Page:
Smaller privately owned companies may think their exposure to management liability risks is low or negligible, but that is not necessarily the case. In fact, another study by Chubb Insurance Company of Canada showed that private firms both here and south of the border are facing similar rates of lawsuits against their directors and officers, legal action involving general management liability and lawsuits from their customers.

In a survey released in September 2008, Chubb discovered that private companies in Canada and the U.S. faced similar lawsuits from customers (16%), competitors (5%), Vendors (6%) and partners or shareholders (3%) in the last five years. The average cost of the affected Canadian companies was $338,699. One-third of Canadian companies and almost a quarter of U.S. firms experienced an employment-practices related incident in the last five years. Judgments, settlements, fines and legal fees for such incidents cost affected companies an average of $63,724.

Based on our experience, there are numerous factors as to why film production companies tend to decline management liability protection. Many of the privately held film production companies we talk to say the application process is too cumbersome and the information requirements too broad. The second is that film production companies tend to perceive the price as too high.

Film production companies also tend to have fewer internal control mechanisms, such as human resources or compliance officers and company protocols, than larger suppliers.

Moreover, private held companies are likely to face short-term cash flow issues, which is reflected in relatively higher bankruptcy rates for small businesses.

The bottom line is the film production companies can, and do, face a number of liability issues related to directors and officers and employment practices. Executive and non-executive business owners are increasingly being held accountable for their actions.

We know of several distinct examples of privately held companies facing litigation related to bankruptcy, misrepresentation, wrongful dismissal and dissolution of a partnership. In one case, a retail company over expanded during a time of economic difficulty. Its revenues shrank, but inventory and supplies continued to grow. The result was bankruptcy. The company faced statutory liabilities and the directors were left exposed to pay for amounts owing 9including unpaid wages). The settlement amount came to $765,000 (including $165,000 for defence costs).

In Ontario, Bill 198 has also made it easier for shareholders to sue companies along with their directors and officers. In the last 18 months, the number of lawsuits has increased significantly as a result of this legislation.

It's clear there is a potentially significant coverage gap for many privately held companies in Canada when it comes to management liability. The main purpose of any new D&O or EPL insurance solution should help to protect these organizations.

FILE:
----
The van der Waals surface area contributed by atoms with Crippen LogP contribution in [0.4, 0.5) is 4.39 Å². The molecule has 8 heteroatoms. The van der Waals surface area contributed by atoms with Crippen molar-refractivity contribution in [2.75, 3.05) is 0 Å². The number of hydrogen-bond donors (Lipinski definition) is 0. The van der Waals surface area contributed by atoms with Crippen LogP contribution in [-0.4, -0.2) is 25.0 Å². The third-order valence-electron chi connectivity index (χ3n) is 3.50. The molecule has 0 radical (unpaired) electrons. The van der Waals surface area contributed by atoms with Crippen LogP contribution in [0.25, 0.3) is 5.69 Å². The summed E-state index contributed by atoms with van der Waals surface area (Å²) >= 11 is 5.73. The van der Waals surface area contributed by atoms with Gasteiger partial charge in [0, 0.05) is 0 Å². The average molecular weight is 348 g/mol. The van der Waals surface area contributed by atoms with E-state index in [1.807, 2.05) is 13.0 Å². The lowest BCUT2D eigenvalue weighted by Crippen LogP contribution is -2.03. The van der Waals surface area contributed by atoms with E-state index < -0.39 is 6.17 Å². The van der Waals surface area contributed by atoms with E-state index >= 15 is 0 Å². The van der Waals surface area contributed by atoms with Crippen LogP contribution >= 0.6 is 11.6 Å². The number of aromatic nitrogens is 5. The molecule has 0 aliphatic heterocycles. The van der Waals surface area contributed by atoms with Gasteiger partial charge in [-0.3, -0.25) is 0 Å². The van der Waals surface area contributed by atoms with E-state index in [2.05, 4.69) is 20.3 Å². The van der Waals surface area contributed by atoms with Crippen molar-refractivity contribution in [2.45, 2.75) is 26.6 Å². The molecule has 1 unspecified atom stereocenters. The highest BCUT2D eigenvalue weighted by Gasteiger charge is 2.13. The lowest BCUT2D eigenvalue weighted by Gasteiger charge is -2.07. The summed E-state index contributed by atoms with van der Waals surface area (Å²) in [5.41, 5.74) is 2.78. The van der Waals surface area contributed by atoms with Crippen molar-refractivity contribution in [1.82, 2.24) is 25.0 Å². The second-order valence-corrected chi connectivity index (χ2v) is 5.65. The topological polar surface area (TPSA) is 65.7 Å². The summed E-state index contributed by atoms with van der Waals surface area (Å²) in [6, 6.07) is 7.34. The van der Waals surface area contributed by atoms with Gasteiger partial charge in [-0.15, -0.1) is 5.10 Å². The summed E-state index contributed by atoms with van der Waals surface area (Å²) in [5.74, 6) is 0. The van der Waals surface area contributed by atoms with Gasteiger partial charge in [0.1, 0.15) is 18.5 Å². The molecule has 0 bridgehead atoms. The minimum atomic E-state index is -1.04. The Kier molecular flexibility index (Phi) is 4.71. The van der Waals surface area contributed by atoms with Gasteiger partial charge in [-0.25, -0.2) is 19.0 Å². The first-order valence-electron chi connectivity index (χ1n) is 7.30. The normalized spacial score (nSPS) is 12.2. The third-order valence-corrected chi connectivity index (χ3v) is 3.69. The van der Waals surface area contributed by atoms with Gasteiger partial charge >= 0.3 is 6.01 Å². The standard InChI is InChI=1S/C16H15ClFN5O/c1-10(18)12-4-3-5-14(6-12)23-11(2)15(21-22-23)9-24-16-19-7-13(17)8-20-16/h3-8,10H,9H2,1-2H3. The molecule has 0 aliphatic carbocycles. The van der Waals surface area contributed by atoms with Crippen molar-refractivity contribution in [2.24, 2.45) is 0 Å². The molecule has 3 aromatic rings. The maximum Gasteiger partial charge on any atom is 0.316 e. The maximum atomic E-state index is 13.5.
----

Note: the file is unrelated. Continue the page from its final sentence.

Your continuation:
Tags: d&o insurance, d&o insurance, d & o insurance, d&o insurances, D&O liability, directors & officers insurance, directors & officers liablity, Film insurance broker, Film Production Companies

You are a Director or an Officer, do you need D&O insurance?

Posted by Meghan Stickney on Apr 3, 2009 5:35:00 AM

The Canada Business Corporation Act and numerous statutes in each Province impose many duties on the Company Director. The breach of any of these , if it leads to financial loss to the company  or to the shareholders or to others, can be grounds for an action for damages. There are further duties established by Common Law.

Get a Free Quote Now!
 

It is not uncommon for many claims to be unjustified or unfounded; however, the costs associated with their investigation and defense are often substantial.

Allegations which are most commonly made and which have to be defended by Directors include:

Acting beyond the scope of their authority

  • Giving wrong or unprofessional advice
  • Breach of fiduciary duties
  • Failure to police the corporation or supervise subordinates properly. Anti-trust violations.
  • Improper or excessive company spending
  • Unauthorized company borrowing
  • Conflict of interest.

Remember, the above only need to be alleged for costs to be incurred.

These allegations are most likely to occur following:

  • Acquisitions/divestitures
  • Mergers
  • Foreign investment (especially in the USA)
  • Public offerings
  • Management buy-outs.
  • Lack of growth, reduced dividends, improper handling of negotiations.
  • Mismanagement or waste of corporate assets.
  • Employee dismissal.
  • Board room dispute
  • Breach of contract
  • Liquidation of the company
  • Change in ownership of the company's share capital.

It is also worth remembering that Directors can be held liable for acts committed by other Directors, simply because they sit on the same board. Such damages can extend to the entire personal estate of the Director involved.

Directors' and Officers' Liability (D&O Insurance) is...

Financial protection for personal assets of an individual Director or Officer. 

  1. Financial protection for personal assets of an individual Director or Officer.
  2. Reimbursement of claims paid by the organization for its Directors and Officers.
  3. Designed especially to meet the cost of:
  •  Defending claims
  •  Compensatory damages which the Director or Officer may be legally obligated to pay following a wrongful act arising out of his position within the organization

A D&O insurance policy should be a serious business consideration for your company.

Tags: directors & officers liablity, directors & officers insurance, D&O liability, d&o insurances, d & o insurance, d&o insurance, d&o insurance